A research team at University College London (UCL) has developed a new technology that could pinpoint the potential cancer area in the prostate gland, allowing better biopsies and disease detection.
Commonly, prostate cancer diagnosis involves a biopsy without knowing the exact location of a tumour in the organ. This leads to the missed diagnosis of nearly 50% of cancer cases.
MRI-guided tests were later introduced to inform surgeons on the tumour location via MRI scans prior to a biopsy test. MRI-targeted biopsies are found to have increased detection rates from 50% to around 90% over the last five years.
The new technology, deployed through the SmartTarget system, creates a 3D model of the prostate and cancer from MRI scans of each patient by leveraging image processing and machine learning algorithms.
While performing a biopsy, the 3D model can be integrated with ultrasound images to pinpoint the area of concern in order to guide surgeons in detecting the cancer quickly.
The researchers said that the technology has enabled surgeons to identify clinically relevant cancers that were missed with existing visual detection techniques. They believe that a combination of both techniques would be the best approach.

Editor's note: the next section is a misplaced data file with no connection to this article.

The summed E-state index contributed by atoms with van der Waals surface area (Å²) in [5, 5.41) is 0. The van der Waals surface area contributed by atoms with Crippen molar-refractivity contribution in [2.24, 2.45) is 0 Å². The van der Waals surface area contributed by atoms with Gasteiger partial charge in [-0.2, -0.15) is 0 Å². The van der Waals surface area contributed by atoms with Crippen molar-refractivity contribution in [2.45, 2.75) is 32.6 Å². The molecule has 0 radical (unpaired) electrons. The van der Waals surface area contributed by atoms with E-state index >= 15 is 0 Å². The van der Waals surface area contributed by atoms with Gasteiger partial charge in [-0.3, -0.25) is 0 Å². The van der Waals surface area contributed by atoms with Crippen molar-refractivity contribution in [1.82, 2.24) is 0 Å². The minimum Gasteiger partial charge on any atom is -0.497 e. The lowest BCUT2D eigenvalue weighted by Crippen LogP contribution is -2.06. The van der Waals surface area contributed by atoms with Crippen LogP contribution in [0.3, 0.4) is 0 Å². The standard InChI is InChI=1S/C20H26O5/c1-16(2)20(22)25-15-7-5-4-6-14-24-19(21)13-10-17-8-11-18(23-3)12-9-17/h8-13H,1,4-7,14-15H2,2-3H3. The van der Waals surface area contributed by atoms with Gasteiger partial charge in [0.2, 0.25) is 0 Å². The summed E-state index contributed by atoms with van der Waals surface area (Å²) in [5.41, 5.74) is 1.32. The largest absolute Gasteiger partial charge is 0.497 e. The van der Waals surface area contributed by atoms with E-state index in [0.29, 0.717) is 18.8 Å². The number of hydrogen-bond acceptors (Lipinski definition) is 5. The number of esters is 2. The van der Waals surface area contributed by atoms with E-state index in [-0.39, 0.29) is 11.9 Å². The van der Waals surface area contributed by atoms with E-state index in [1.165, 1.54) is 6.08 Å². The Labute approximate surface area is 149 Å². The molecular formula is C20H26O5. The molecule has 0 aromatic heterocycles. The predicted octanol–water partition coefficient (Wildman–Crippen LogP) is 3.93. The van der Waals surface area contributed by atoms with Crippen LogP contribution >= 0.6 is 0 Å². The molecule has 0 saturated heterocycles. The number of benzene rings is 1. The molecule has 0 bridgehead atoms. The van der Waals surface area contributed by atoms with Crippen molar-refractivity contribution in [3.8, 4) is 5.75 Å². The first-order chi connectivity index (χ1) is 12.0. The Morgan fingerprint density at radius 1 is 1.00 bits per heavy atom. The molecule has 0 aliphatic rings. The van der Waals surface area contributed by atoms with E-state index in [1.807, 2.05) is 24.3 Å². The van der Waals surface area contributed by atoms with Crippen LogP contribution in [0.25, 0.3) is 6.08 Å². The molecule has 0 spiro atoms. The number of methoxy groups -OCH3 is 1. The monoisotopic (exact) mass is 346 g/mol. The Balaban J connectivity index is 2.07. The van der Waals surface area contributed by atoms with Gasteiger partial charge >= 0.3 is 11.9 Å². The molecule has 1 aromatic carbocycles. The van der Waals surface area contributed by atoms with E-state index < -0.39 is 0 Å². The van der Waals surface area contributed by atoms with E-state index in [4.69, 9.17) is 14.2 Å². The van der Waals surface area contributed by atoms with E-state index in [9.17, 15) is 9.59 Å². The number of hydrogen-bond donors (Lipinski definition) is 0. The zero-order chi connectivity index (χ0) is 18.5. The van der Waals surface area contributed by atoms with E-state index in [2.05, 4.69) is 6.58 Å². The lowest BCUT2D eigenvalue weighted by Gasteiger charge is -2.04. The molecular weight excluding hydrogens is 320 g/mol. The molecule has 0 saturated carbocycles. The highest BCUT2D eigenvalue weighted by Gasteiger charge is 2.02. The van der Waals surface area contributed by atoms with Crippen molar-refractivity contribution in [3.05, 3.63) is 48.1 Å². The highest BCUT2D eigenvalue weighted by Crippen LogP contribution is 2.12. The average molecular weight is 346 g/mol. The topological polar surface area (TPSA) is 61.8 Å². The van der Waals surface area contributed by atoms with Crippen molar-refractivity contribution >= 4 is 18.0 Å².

During a study, the team performed two biopsies in 129 people with suspected prostate cancer using the SmartTarget system and visual MRI scan review.
The combination of the two methods identified 93 clinically significant prostate cancers, while each of them detected 80 and missed 13 that the other technique picked up.
UCL Medical Physics & Biomedical Engineering researcher Dr Dean Barratt said: “We developed the SmartTarget system to equip surgeons with vital information about the size, shape and location of prostate tumours during a biopsy that is otherwise invisible on ultrasound images.
“The software provides them with a clear target. As MRI-targeted biopsies require a very high degree of expertise and experience, we hope that the imagery displayed by SmartTarget will help to bring high accuracy prostate cancer diagnosis to a much wider range of patients and hospitals.”
The team hopes that the new techniques can potentially decrease the number of biopsies as well as unnecessary surgeries due to over diagnosis of less harmful cancers.
Findings from the research have been published in European Urology.